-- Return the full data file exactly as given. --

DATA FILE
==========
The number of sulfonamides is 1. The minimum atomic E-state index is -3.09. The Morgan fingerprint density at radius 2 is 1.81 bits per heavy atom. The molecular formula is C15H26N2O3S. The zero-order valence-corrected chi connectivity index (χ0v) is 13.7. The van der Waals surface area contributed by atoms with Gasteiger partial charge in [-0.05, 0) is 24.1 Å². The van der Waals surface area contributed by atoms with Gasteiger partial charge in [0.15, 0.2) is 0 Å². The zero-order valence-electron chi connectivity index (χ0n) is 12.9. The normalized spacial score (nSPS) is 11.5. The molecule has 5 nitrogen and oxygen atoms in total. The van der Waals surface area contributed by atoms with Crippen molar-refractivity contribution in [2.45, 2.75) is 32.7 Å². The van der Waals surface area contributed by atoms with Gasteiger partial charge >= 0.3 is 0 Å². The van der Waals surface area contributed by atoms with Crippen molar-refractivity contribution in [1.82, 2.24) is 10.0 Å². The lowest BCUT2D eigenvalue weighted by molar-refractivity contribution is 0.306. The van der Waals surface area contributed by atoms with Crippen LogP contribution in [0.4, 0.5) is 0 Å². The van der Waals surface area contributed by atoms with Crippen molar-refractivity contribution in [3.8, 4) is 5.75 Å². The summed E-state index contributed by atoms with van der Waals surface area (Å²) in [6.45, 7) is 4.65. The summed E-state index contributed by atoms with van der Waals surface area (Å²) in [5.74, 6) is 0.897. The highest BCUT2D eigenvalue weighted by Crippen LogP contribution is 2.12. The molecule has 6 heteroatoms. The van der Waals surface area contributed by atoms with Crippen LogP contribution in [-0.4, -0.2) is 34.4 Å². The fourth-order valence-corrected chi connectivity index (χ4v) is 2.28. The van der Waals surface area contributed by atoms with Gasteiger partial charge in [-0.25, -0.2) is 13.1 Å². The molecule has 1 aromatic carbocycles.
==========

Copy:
The number of sulfonamides is 1. The minimum atomic E-state index is -3.09. The Morgan fingerprint density at radius 2 is 1.81 bits per heavy atom. The molecular formula is C15H26N2O3S. The zero-order valence-corrected chi connectivity index (χ0v) is 13.7. The van der Waals surface area contributed by atoms with Gasteiger partial charge in [-0.05, 0) is 24.1 Å². The van der Waals surface area contributed by atoms with Gasteiger partial charge in [0.15, 0.2) is 0 Å². The zero-order valence-electron chi connectivity index (χ0n) is 12.9. The normalized spacial score (nSPS) is 11.5. The molecule has 5 nitrogen and oxygen atoms in total. The van der Waals surface area contributed by atoms with Crippen molar-refractivity contribution in [2.45, 2.75) is 32.7 Å². The van der Waals surface area contributed by atoms with Gasteiger partial charge >= 0.3 is 0 Å². The van der Waals surface area contributed by atoms with Crippen molar-refractivity contribution in [1.82, 2.24) is 10.0 Å². The lowest BCUT2D eigenvalue weighted by molar-refractivity contribution is 0.306. The van der Waals surface area contributed by atoms with Crippen LogP contribution in [0.4, 0.5) is 0 Å². The van der Waals surface area contributed by atoms with Crippen molar-refractivity contribution in [3.8, 4) is 5.75 Å². The summed E-state index contributed by atoms with van der Waals surface area (Å²) in [6.45, 7) is 4.65. The summed E-state index contributed by atoms with van der Waals surface area (Å²) in [5.74, 6) is 0.897. The highest BCUT2D eigenvalue weighted by Crippen LogP contribution is 2.12. The molecule has 6 heteroatoms. The van der Waals surface area contributed by atoms with Crippen LogP contribution in [-0.4, -0.2) is 34.4 Å². The fourth-order valence-corrected chi connectivity index (χ4v) is 2.28. The van der Waals surface area contributed by atoms with Gasteiger partial charge in [-0.25, -0.2) is 13.1 Å². The molecule has 1 aromatic carbocycles.